Ravens GM Eric DeCosta sees ‘more than four guys’ in draft who can be ‘significant’ NFL quarterbacks

By Nick Shook, Around The NFL Writer

Baltimore’s leadership group met with media members to discuss the upcoming NFL draft on Wednesday, and even though they declined to discuss the ongoing Lamar Jackson situation, they couldn’t avoid talking about quarterbacks entirely.

In fact, because Jackson’s contractual status remains unresolved, general manager Eric DeCosta and director of player personnel Joe Hortiz fielded plenty of questions regarding the position, which DeCosta sees as a group that offers plenty of potential.

“I don’t want to insult anybody in the draft, but I would say there’s probably more than four guys that can be significant quarterbacks in this league in this draft class,” DeCosta said.

“The fact is that we think that you can get a quarterback in the first round, or the third round or the fourth round who have a chance to develop. Go back to Tyrod Taylor, when we drafted him in the fifth round or sixth round. Years and years and years ago, Derek Anderson, we took him in the sixth or seventh. So you can get good quarterbacks. You saw what the Niners did last year with Brock Purdy. It’s quite possible to get a good quarterback at any point in the draft. Obviously, the G.O.A.T., Tom Brady was a sixth round pick. They’re all over the place in the draft. You have to have good scouts, you have to have conviction and in some cases you’ve got to get lucky, too.”

DeCosta made sure to state that Baltimore isn’t necessarily taking a different approach with the position because of Jackson’s current status, which includes an unresolved trade request submitted in early March. DeCosta declined to say if he has spoken with Jackson since the quarterback’s trade request on March 2.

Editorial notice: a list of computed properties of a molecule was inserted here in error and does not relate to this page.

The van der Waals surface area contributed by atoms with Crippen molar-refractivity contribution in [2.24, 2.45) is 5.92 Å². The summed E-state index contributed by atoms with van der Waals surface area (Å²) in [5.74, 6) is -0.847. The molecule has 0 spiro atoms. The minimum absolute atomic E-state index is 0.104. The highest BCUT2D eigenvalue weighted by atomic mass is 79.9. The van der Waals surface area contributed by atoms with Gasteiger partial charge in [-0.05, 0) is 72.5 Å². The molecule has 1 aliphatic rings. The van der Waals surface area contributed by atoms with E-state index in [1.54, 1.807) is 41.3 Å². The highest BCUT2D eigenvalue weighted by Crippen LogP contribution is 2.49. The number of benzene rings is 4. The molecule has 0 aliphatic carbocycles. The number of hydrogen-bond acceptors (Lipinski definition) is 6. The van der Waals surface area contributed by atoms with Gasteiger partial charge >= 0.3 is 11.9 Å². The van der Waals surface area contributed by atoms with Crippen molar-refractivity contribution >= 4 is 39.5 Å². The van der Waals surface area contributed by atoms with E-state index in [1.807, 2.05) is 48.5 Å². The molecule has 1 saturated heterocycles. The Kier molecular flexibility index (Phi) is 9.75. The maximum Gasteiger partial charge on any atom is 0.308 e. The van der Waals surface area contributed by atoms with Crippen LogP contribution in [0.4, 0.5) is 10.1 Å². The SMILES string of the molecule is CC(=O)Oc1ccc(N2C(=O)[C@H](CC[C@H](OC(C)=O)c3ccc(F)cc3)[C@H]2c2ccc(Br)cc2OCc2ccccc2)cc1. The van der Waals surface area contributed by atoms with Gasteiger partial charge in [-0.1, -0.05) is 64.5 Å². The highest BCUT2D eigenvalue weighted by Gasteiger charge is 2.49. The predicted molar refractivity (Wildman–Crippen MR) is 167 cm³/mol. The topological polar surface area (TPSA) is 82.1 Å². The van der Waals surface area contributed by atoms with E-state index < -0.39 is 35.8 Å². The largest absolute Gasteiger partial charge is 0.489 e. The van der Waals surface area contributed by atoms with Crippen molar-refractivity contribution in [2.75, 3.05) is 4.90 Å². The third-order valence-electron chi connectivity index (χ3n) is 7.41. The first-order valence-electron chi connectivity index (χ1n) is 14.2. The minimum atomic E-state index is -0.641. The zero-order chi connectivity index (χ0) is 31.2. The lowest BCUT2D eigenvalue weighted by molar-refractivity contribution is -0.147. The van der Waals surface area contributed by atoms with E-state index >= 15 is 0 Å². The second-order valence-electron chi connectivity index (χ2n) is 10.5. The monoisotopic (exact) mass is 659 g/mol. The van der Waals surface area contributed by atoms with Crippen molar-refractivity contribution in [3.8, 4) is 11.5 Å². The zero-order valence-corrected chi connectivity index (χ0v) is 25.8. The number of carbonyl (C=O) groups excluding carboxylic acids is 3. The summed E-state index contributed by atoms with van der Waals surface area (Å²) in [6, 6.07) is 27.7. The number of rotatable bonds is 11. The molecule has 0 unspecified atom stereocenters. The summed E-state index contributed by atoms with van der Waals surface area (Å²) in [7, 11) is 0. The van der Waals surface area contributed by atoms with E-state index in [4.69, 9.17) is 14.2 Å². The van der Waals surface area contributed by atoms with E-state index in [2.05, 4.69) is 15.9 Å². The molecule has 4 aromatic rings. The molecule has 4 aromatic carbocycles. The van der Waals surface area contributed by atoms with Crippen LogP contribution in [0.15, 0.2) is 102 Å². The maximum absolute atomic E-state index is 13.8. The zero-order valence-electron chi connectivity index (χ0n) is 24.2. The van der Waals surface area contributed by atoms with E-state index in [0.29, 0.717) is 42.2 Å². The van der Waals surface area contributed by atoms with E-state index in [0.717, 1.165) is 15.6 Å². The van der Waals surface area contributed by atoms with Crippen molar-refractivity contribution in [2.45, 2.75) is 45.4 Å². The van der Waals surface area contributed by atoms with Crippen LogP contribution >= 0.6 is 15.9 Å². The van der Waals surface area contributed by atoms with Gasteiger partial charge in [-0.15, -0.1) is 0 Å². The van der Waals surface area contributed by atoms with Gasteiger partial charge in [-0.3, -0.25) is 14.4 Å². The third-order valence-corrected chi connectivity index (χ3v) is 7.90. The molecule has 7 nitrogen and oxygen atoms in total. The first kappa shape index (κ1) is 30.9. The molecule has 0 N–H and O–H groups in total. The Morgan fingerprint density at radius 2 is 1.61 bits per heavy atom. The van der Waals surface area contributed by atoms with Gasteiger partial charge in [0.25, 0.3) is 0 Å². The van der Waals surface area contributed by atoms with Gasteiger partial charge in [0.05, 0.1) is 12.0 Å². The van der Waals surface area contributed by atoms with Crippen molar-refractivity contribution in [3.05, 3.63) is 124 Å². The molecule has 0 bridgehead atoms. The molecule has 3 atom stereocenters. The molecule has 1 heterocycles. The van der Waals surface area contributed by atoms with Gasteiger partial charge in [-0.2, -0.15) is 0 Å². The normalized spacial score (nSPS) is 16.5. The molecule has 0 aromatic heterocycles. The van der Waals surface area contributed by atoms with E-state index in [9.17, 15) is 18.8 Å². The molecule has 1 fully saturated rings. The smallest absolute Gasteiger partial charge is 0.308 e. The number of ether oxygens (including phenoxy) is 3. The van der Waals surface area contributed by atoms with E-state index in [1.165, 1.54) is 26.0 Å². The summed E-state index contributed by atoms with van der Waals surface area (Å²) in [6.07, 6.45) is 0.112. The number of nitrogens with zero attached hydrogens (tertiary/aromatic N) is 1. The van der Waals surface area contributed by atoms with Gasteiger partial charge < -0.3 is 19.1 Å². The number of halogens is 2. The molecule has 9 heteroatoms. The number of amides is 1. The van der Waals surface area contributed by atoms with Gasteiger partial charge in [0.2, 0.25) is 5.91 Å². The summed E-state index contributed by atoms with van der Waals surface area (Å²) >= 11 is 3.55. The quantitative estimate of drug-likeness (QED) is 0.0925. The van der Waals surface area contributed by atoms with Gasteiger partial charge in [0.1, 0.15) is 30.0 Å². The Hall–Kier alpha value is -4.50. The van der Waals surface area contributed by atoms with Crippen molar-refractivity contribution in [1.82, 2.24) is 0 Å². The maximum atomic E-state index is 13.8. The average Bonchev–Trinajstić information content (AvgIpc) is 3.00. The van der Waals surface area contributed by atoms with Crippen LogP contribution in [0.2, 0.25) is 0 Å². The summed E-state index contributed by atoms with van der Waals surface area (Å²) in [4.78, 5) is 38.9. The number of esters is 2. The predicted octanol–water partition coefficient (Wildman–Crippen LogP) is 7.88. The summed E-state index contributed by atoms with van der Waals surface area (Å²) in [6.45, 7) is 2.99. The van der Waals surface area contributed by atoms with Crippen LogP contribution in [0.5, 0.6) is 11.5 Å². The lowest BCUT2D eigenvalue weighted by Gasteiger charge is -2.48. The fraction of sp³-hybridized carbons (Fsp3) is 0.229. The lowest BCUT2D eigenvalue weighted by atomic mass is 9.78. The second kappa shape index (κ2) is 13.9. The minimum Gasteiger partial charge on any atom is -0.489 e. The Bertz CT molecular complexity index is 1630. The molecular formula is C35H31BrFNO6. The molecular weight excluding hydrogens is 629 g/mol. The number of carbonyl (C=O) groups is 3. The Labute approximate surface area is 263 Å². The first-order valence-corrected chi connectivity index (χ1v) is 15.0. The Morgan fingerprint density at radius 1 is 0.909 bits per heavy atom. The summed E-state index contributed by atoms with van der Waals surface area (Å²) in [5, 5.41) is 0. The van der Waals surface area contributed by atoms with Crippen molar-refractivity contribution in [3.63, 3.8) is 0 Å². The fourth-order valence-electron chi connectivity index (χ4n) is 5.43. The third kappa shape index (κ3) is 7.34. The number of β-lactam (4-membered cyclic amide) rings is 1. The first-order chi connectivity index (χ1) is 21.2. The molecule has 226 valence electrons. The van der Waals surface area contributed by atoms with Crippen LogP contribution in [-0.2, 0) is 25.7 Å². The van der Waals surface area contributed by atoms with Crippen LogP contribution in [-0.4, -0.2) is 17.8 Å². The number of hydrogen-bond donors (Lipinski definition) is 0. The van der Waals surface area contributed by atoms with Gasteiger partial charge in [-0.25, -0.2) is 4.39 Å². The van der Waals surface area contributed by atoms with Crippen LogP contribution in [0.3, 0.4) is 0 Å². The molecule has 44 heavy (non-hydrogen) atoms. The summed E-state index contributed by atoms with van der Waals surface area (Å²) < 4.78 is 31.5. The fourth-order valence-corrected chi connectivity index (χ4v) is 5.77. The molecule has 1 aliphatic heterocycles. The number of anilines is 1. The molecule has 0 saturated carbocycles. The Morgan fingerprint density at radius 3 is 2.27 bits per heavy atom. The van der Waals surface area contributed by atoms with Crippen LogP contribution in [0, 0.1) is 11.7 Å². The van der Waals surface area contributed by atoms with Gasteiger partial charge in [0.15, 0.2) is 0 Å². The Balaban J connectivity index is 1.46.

DeCosta also said the Ravens remove “any kind of need-based situation out of the draft equation,” building their draft board by best overall talent from top to bottom. That board includes quarterbacks, including those Baltimore might consider selecting if available when they’re on the clock, either at pick No. 22 or beyond.

“Depends on the board, really does,” DeCosta said. “I would have to say yes because we have quarterbacks in our top 31. So just based on that alone — simple math — I would have to say yes.”

At this time of year, it’s easier for personnel executives to speak generally about their approach to the draft, emphasizing value and talent over positional need. But one would be remiss to dismiss the situation Baltimore could find itself in if the Ravens don’t find a way to repair the bridge between them and Jackson and retain the star quarterback.

Plan B includes Tyler Huntley, whom the Ravens used a low tender on last month, on the cover page. It’s a reality Baltimore has been forced to confront in each of the last two seasons due to Jackson’s lower-body injuries, but it’s not a permanent course of action, at least not at this point.

Part of Baltimore’s due diligence includes completing all of the necessary scouting and research on each player on their board, including quarterback. And if Jackson isn’t in Baltimore in 2023 — either via blockbuster trade or his refusal to sign his franchise tag — the position becomes exponentially more important.